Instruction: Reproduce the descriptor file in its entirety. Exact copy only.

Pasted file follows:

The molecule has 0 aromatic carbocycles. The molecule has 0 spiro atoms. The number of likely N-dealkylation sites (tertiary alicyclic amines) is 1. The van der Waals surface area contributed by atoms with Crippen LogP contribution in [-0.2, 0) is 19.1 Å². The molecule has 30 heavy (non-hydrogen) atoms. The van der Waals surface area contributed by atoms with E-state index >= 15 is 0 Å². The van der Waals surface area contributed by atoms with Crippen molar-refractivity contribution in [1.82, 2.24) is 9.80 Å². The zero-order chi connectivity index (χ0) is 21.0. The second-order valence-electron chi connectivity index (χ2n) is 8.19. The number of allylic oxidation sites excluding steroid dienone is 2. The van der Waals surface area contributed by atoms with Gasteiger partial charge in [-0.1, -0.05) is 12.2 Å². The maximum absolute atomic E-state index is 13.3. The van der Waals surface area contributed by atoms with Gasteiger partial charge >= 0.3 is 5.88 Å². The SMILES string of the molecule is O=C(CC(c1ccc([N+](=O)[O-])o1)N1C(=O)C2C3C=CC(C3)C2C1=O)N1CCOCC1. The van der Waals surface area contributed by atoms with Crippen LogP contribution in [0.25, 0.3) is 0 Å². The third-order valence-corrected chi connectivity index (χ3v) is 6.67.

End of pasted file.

The molecule has 0 aromatic carbocycles. The molecule has 0 spiro atoms. The number of likely N-dealkylation sites (tertiary alicyclic amines) is 1. The van der Waals surface area contributed by atoms with Crippen LogP contribution in [-0.2, 0) is 19.1 Å². The molecule has 30 heavy (non-hydrogen) atoms. The van der Waals surface area contributed by atoms with E-state index >= 15 is 0 Å². The van der Waals surface area contributed by atoms with Crippen molar-refractivity contribution in [1.82, 2.24) is 9.80 Å². The zero-order chi connectivity index (χ0) is 21.0. The second-order valence-electron chi connectivity index (χ2n) is 8.19. The number of allylic oxidation sites excluding steroid dienone is 2. The van der Waals surface area contributed by atoms with Gasteiger partial charge in [-0.1, -0.05) is 12.2 Å². The maximum absolute atomic E-state index is 13.3. The van der Waals surface area contributed by atoms with Gasteiger partial charge >= 0.3 is 5.88 Å². The SMILES string of the molecule is O=C(CC(c1ccc([N+](=O)[O-])o1)N1C(=O)C2C3C=CC(C3)C2C1=O)N1CCOCC1. The van der Waals surface area contributed by atoms with Crippen LogP contribution in [0.25, 0.3) is 0 Å². The third-order valence-corrected chi connectivity index (χ3v) is 6.67.